Spain will reopen its borders for European travel on June 21st, 10 days earlier than initially planned

Spain will next Sunday re-establish free travel with fellow EU countries except Portugal, whose land border will remain closed until July 1st, Prime Minister Pedro Sanchez announced.

Spain will reopen its borders for European travel on June 21st, 10 days earlier than initially planned
Photo: AFP

Spain had previously planned to restart full EU travel on July 1st but decided to lift “border checks with all member countries on June 21st,” except with Portugal, Sanchez said in a televised speech on Sunday.

The country will also end its state of emergency at midnight on June 21st (the region of Galicia on June 15th) which will signal the end of the de-escalation plan (in place since early May) and the resumption of travel between regions.

The European Commission has asked all member states and Schengen area countries to open their borders by June 15th, but Pedro Sánchez's government initially seemed unwilling to change the nationwide opening of its borders to EU travellers before July 1st.

Regional authorities in Spain, which actually have the freedom to open their borders to international travel during Phase 3 of de-escalation, have overwhelmingly decided not to do so.

The only region in Spain which has confirmed it will welcome foreign tourists before June 21st are the Balearic Islands, who reached an agreement with the German government for 10,900 tourists (revised up from an initial 6,000) to spend their summer holidays in Mallorca, Menorca and Ibiza from June 15th.

Spain’s other main archipelago – The Canary Islands – are also willing to bring forward the arrival of foreign visitors to June but authorities there want it to become compulsory for tourists to undergo a PCR test before leaving the airport, a measure the country’s Tourism Minister Reyes Maroto has said her government is “open” to making a nationwide requirement.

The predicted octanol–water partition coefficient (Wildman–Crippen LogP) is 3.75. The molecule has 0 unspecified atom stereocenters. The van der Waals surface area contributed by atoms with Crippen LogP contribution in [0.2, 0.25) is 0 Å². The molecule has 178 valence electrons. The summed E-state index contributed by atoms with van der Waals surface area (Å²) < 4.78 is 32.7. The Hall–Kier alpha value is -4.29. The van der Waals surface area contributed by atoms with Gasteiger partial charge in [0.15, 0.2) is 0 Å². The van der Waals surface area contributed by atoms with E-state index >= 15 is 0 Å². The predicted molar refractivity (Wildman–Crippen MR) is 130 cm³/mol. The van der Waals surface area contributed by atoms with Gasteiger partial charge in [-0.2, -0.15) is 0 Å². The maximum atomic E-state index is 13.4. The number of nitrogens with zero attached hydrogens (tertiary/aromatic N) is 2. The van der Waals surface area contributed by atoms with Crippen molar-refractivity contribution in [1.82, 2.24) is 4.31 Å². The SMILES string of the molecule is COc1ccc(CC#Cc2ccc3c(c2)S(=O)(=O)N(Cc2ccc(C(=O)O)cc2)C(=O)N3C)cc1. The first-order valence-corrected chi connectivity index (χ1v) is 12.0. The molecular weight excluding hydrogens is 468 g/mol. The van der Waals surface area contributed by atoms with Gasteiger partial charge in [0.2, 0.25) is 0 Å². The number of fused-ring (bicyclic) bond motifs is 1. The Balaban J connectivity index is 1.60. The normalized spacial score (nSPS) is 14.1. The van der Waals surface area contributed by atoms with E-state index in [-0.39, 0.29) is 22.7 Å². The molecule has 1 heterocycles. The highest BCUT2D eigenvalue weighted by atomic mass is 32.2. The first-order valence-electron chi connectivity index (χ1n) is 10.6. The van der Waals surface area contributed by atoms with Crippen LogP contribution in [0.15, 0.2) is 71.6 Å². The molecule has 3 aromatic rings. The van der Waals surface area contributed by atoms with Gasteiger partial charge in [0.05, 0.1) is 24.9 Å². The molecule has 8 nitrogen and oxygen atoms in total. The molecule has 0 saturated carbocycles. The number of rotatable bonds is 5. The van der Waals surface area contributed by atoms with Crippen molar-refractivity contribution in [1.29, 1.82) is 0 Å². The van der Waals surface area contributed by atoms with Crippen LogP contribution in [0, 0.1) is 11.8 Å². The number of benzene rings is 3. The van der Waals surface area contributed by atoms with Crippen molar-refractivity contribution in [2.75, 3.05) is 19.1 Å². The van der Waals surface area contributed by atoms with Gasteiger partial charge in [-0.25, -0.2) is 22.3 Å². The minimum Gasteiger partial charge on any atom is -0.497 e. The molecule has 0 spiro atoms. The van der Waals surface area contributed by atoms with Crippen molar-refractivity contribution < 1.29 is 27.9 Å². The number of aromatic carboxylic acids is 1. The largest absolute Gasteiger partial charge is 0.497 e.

It remains unclear whether airlines will schedule flights to and from Spain before July 1st after the Spanish government's announcement on Sunday June 14th. 

READ MORE: Which airlines have scheduled flights to Spain from July?

The arrival of British tourists to Spain – 18 million of whom visited the country in 2019 – is also still very much up in the air.

The Spanish government has said it won't consider a travel corridor with the UK, preferring instead a common EU criteria when it comes to tourism agreements.

The need for reciprocity has complicated the chances of a deal even further as the United Kingdom imposed a 14-day quarantine on foreign visitors on June 8th, with the first review of the measure on June 28th. 

Q&A: What we know about travelling to Spain this summer







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US to end Covid testing requirement for travellers from Europe

Authorities in the USA have announced the end of the Covid-testing requirement for arrivals from Europe, meaning that fully vaccinated people will soon be able to travel between Europe and the US without needing pre-travel tests.

US to end Covid testing requirement for travellers from Europe

Most of Europe had dropped the testing requirement for fully-vaccinated arrivals in the spring, but the US has maintained the requirement to show proof of a negative test for all arrivals.

However on Friday, the Biden administration announced that it would not renew the testing requirement.

The new rule is expected to come into effect at 12.01 Sunday EDT, until then passengers will still need to show a negative Covid test before they can board a plane to the US.

The US currently bars unvaccinated travellers from entry – although this does not apply to US citizens, US residents or those travelling for essential reasons – there was no announcement on lifting this restriction. 

The CDC said that testing requirements could be reinstated if new variants of Covid emerge, and added that it continues to recommend pre-travel testing. 

Covid travel rules vary between individual countries in Europe, but most countries now only require pre-departure tests for unvaccinated travellers. Check the rules of the country you are travelling to for full details. 

To be counted as ‘fully vaccinated’ travellers must have received both doses of an EMA-approved vaccine – Pfizer, Moderna, AstraZeneca (or a single dose of Janssen).

If their vaccination was more than nine months ago, they need a booster shot in order to be considered fully vaccinated – people who have had a booster do not need a second, even if their booster shot was more than nine months ago.